The leaders at the second level, executives, formulate strategy for their area, creating goals that link strategy with operation, developing and implementing the plans and operational models that execute strategy. They need to find and then constantly re-calibrate the balance between 'leader of the business' and 'leader of the function'. The heads of department and functional managers at the third level, have the preoccupation of managing performance day to day, focusing on leading delivery and developing efficient and effective work practices. In clear contrast to the top level senior executives, the balance here is decisively in favour of leading their function.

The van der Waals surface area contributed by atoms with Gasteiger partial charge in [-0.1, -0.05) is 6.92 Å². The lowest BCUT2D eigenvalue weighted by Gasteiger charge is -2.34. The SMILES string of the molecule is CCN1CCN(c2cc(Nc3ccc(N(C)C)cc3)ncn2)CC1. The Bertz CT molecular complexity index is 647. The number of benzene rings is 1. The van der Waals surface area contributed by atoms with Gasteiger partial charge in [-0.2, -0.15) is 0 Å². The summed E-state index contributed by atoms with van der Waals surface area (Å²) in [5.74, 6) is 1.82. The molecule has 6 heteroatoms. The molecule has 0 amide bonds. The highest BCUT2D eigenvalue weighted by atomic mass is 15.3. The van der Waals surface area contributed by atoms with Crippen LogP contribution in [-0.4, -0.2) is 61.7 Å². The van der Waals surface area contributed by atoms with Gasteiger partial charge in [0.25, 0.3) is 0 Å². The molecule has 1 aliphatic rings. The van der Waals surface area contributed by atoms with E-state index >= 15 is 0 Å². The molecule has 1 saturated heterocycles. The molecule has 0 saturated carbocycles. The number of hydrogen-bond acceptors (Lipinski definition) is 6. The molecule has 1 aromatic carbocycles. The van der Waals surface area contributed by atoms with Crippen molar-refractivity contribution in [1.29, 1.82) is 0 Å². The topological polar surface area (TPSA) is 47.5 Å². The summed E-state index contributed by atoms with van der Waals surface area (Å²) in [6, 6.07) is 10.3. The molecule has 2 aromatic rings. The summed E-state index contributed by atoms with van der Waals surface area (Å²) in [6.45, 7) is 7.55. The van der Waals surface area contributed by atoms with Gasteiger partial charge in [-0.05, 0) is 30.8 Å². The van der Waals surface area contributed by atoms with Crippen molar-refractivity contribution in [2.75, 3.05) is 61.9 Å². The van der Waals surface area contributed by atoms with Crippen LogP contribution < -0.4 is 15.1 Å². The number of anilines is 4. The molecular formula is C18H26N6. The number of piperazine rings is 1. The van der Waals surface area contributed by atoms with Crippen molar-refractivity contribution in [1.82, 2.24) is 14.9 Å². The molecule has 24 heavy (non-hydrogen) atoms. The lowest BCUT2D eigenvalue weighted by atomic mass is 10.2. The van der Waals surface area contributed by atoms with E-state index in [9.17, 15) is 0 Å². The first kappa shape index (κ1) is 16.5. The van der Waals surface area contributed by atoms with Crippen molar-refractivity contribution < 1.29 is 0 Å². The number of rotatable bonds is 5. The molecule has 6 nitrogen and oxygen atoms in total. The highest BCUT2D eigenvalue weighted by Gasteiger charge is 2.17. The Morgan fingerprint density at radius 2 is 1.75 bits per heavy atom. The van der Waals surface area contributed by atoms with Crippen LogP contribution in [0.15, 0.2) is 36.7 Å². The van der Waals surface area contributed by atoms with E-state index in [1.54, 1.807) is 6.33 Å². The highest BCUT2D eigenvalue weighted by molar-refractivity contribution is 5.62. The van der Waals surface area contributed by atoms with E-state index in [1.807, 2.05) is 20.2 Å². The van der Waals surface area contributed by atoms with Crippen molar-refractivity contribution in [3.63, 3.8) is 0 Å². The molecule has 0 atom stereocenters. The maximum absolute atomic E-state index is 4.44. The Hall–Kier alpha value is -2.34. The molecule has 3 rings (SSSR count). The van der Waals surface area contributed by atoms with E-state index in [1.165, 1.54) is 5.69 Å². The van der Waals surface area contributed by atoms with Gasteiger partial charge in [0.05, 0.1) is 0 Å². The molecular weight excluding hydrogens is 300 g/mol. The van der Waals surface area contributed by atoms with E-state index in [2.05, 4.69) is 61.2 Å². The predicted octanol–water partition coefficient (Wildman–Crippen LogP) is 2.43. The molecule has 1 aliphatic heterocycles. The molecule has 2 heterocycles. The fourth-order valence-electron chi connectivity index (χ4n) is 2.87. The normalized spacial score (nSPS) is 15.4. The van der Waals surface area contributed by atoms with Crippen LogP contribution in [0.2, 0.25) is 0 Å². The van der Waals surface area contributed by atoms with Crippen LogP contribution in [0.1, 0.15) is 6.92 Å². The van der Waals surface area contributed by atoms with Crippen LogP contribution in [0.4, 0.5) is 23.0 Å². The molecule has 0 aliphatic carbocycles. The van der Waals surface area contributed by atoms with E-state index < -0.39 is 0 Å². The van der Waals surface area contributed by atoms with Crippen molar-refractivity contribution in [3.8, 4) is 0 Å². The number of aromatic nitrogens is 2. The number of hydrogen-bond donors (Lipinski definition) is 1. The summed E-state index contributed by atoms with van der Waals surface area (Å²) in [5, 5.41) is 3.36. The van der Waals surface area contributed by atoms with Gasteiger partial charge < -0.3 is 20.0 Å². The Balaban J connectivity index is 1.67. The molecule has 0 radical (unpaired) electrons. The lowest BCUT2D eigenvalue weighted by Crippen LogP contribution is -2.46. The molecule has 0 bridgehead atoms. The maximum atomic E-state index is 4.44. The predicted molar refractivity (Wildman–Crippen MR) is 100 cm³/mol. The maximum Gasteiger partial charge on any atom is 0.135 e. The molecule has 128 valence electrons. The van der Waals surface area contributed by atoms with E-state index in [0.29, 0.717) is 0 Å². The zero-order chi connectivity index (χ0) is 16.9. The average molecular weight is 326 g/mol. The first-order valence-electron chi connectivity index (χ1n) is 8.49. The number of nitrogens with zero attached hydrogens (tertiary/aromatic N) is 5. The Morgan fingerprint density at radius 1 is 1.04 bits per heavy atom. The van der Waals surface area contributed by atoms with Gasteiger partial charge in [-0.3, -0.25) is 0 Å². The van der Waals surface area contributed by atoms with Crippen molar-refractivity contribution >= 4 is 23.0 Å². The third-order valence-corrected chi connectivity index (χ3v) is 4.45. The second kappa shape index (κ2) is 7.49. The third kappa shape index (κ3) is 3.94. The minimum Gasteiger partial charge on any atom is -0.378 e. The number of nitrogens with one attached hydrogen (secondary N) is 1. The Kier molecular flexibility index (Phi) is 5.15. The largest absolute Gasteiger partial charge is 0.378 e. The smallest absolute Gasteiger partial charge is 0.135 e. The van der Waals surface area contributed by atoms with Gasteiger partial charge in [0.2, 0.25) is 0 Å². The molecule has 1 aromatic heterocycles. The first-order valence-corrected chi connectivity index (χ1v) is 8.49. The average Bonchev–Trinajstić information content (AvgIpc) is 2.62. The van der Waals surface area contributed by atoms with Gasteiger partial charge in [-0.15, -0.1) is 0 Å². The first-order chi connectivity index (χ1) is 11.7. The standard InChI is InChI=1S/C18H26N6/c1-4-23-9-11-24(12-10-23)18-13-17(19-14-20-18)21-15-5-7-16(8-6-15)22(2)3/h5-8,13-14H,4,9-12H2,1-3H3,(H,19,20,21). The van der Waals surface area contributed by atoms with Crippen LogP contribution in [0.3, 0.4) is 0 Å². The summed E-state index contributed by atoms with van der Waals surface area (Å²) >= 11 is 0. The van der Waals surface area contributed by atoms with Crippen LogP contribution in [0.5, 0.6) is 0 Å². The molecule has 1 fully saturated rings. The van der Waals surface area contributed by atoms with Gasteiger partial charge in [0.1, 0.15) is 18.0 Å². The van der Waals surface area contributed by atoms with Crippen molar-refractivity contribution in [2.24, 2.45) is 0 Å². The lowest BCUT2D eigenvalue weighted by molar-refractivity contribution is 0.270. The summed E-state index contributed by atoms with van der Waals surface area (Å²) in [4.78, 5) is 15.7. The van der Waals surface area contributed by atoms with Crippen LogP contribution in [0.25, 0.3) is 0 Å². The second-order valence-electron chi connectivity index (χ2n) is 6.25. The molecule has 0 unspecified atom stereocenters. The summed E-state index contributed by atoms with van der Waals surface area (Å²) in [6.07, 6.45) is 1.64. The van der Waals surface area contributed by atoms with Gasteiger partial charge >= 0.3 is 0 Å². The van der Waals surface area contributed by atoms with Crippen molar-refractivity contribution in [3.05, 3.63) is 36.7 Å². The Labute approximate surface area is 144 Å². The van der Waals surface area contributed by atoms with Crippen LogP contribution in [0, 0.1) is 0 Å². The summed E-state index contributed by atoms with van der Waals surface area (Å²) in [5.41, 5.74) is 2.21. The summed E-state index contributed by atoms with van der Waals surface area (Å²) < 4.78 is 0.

What do we find?

At all three levels the highest rated factors in our benchmark assessments are those of drive and energy: a deep desire to make a difference and being tenacious in the pursuit of goals. By contrast, the lowest-rated factors relate to emotional and relationship intelligence: self-awareness is common by its absence. Little wonder, then, at the proliferation of courses and coaching designed to enhance emotional intelligence, and equally little surprise that so many leaders resist such interventions and much prefer development that enhances their existing strengths in driving for goals.